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Google Analytics KPIs - Track If Your Website Is Doing Well

An objectively measurable performance indication known as key performance indicators in Google Analytics KPIs is utilized to monitor, analyze, and optimize the activities of website users.

Metrics from Google Analytics, among other things, enable website managers to operationalize their marketing goals.

Numerous key performance indicators (KPIs) for websites include the following: number of visits (within a specified time period), bounce rate, dwell time, conversion activities, and many others.

There are in fact so substantially more of them that it can be challenging to sort through all of the noise and locate the ones that are significant.

What Are Google Analytics KPIs?

Google analytics on a phone
Google analytics on a phone

The key performance indicators (KPIs) that Google Analytics provides provide invaluable insights into the performance of your website.

These essential indicators serve as a compass for your digital marketing strategy, indicating how close or far off you are from accomplishing your business objectives.

They inform you how successful your plan has been.

Take note of this Google Analytics report that provides a traffic summary for the website in the form of aesthetically pleasing graphs and charts.

Consider the difference between New Users and Returning Users, for example.

This key performance indicator for digital marketing reveals the percentage of website users who come back to the same site multiple times.

To put it another way, the Google Analytics KPI dashboard that you can see up top is quite important to an SEO strategy.

It enables you to determine whether or not the stuff you are providing to your readers is enjoyable.

What Are KPIs And How Are They Different From Metrics?

Metrics are just pieces of data that describe what something is.

They don't do anything good or bad.

All they do is tell you what's going on.

On the other hand, "key performance indicators," or "KPIs," are metrics that are used to track progress toward a specific goal.

Either they got it right or they didn't.

In other words, KPIs always show, based on a set goal, whether a marketing strategy was "good" or "bad."

Here's what it means:

Your bounce rate, which is how many people visit your site and then leave right away, could be 80%.

Some of you might be "high" because of that.

But 80% is just a number by itself.

It doesn't tell you very much at all.

And it's only "high" if you want your bounce rate to be less than 80%.

Some big businesses are fine with their posts having an 80% bounce rate.

Bounce rate is not even a KPI for them.

Their key performance indicators (KPIs) are sales, and as long as sales keep going up, they're happy.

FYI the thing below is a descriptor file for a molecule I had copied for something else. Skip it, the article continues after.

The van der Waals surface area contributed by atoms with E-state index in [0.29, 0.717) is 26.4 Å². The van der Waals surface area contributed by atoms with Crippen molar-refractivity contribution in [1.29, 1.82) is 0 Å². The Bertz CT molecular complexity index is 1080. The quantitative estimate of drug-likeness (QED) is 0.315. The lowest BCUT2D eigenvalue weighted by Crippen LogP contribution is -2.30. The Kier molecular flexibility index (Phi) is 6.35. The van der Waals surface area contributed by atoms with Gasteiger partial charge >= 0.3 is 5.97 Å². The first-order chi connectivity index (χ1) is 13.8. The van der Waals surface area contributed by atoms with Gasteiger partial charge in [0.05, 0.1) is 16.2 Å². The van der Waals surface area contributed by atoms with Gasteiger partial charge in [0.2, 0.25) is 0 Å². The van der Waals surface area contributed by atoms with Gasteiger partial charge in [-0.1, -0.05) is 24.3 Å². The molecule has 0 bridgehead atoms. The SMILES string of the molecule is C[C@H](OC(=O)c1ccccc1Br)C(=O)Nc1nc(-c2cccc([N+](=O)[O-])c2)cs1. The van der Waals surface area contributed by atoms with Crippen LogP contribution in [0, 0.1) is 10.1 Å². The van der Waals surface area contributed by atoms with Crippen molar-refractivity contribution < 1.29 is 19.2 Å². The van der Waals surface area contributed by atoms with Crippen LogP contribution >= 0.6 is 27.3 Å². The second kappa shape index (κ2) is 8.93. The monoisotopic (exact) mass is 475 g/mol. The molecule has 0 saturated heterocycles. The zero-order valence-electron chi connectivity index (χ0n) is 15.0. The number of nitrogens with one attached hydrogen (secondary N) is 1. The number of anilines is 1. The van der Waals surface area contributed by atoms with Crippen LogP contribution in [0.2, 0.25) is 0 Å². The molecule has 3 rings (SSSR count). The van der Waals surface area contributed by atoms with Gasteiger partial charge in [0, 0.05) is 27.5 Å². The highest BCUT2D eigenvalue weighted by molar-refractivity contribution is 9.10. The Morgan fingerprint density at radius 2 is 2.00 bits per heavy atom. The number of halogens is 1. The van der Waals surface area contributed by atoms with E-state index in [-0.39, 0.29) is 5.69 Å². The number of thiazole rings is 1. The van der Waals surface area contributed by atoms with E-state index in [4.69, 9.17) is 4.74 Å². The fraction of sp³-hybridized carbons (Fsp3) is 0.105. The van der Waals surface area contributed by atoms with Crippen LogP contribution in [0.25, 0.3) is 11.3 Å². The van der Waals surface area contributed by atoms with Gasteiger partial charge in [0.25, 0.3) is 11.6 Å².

Other companies want their bounce rates to be between 40–50% and 20–30%.

They have a clear goal that would be missed by an 80% bounce rate.

This turns a metric into a key performance indicator and tells them that they need to change some part of their content strategy.

But you should keep in mind that these are KPIs that most companies use.

What Are The Most Important Google Analytics KPIs?

The Most Useful Google Analytics Reports: My Top 6 GA Reports

The answer here is: "it depends".

It depends on the type of website you run and the goals you have for your business.

There is no one answer that works for everyone.

It's important to know that Google Analytics has more than 100 metrics, and you don't want to track all of them!

So, first, you need to be clear about your goals: what do you want your website to do?

It's important to remember that your website has both main goals (called "macro goals") and smaller goals (called "micro goals").

Most of the time, the micro-goals will help you reach a bigger macro-goal.

It's up to you to find the right ones to get you there.

If you run an online store, it's clear that online sales are the most important long-term goal.

And getting more people to watch your product videos could be a small goal that helps you reach your big goal.

Or, if you run a news site, the main goal will be pageviews (and, by extension, ad space).

And increasing the number of pages per session could be a small goal that helps you reach your big goal.

And if your big goal is to get people to know your brand, your small goal could be to show up in search results.

This means you should work to move up in the search results!

How To Track These Google Analytics KPIs?

How to Track & Monitor KPIs and Metrics in Google Analytics

Do you often have trouble making sense of Google Analytics (GA) messy data?

You're not alone.

A survey by Demand Gen Report found that 51% of B2B marketers find it hard to connect and analyze data from different platforms.

Since Google Analytics is an important part of every marketer's job, we wouldn't be surprised if it's one of the above platforms.

Google Analytics dashboards are a better way to deal with these messy data than trying to sort them out by hand.

How does it work?

  • Click Preset Widgets 
  • Select your KPIs (all widgets are set up based on the most commonly used KPIs)
  • Drag and drop the KPIs as you desire

In seconds, everything happens.

There is no need to know how to code or design.

Also, you don't have to take screenshots or copy and paste the information into different tabs.

Top 7 Google Analytics KPIs To Track

Google Analytics KPI's (For SEO)

Number Of Visitors

Find out how many people visited your website in a certain amount of time, like 30 days, and how that number compares to another amount of time (for example, the same period a year ago).

This will give you an idea of how popular your site is overall and whether it's getting more or less popular.

Tip: Pages that are easy to use get more page views and visitors who come back. If you make your site easier to use, people, are much more likely to come back.

Under "Audience" > "Overview" in Google Analytics, you can see how many people came to your site.

Ratio Of New/returning Visitors

You should also keep track of how many people came to your site for the first time and how many came back again.

If you get a lot of new visitors all of a sudden, it could mean that your branding campaigns are working.

But if new visitors always outnumber return visitors, you might need to work on ways to get them to come back again.